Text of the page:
If you are using CentOS 7, you need to apply the following policy change for SELinux. Otherwise, SELinux will prevent Zebra daemon from writing to its configuration directory. You can skip this step if you are using CentOS 6.
# setsebool -P zebra_write_config 1
The Quagga software suite contains several daemons that work together. For BGP routing, we will focus on setting up the following two daemons.
After Quagga is installed, the next step is to configure Zebra to manage network interfaces of BGP routers. We start by creating a Zebra configuration file and enabling logging.
# cp /usr/share/doc/quagga-XXXXX/zebra.conf.sample /etc/quagga/zebra.conf
# service zebra start # chkconfig zebra on
# systemctl start zebra # systemctl enable zebra
Quagga offers a dedicated command-line shell called
vtysh, where you can type commands which are compatible with those supported by router vendors such as Cisco and Juniper. We will be using
vtysh shell to configure BGP routers in the rest of the tutorial.
vtysh command shell by typing:
The prompt will be changed to hostname, which indicates that you are inside
Now we specify the log file for Zebra by using the following commands:
Router-A# configure terminal Router-A(config)# log file /var/log/quagga/quagga.log Router-A(config)# exit
Save Zebra configuration permanently:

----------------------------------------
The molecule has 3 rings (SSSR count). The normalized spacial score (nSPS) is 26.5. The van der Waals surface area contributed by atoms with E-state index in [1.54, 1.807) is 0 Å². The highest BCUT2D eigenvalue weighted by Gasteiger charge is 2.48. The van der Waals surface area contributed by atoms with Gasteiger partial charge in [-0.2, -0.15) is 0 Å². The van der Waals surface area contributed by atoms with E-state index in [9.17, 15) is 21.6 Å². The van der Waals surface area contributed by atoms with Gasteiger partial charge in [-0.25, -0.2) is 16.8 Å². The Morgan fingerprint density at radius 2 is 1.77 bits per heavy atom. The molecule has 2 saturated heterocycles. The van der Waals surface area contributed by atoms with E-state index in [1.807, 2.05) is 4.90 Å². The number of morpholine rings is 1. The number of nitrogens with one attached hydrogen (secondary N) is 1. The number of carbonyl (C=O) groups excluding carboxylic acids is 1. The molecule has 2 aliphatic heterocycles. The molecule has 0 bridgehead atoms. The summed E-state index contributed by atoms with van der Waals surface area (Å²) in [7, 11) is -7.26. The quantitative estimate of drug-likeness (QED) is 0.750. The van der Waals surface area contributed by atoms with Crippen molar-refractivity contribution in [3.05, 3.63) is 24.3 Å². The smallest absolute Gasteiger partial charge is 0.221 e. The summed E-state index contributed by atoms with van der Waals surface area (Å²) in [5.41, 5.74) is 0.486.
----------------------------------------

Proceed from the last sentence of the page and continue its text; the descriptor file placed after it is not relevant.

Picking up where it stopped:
Repeat this process on Router
B as well.
Next, we configure peering IP addresses on available interfaces.
Router-A# show interface
Interface eth0 is up, line protocol detection is disabled . . . . . Interface eth1 is up, line protocol detection is disabled . . . . .
site-A-RTR# configure terminal site-A-RTR(config)# interface eth0 site-A-RTR(config-if)# ip address 100.100.0.1/30 site-A-RTR(config-if)# description "to Router-B" site-A-RTR(config-if)# no shutdown site-A-RTR(config-if)# exit
Go ahead and configure interface
site-A-RTR(config)# interface eth1 site-A-RTR(config-if)# ip address 100.100.1.1/24 site-A-RTR(config-if)# description "test ip from provider A network" site-A-RTR(config-if)# no shutdown site-A-RTR(config-if)# exit
Now verify configuration:
Router-A# show interface
Interface eth0 is up, line protocol detection is disabled Description: "to Router-B" inet 100.100.0.1/30 broadcast 100.100.0.3 Interface eth1 is up, line protocol detection is disabled Description: "test ip from provider A network" inet 100.100.1.1/24 broadcast 100.100.1.255
Router-A# show interface description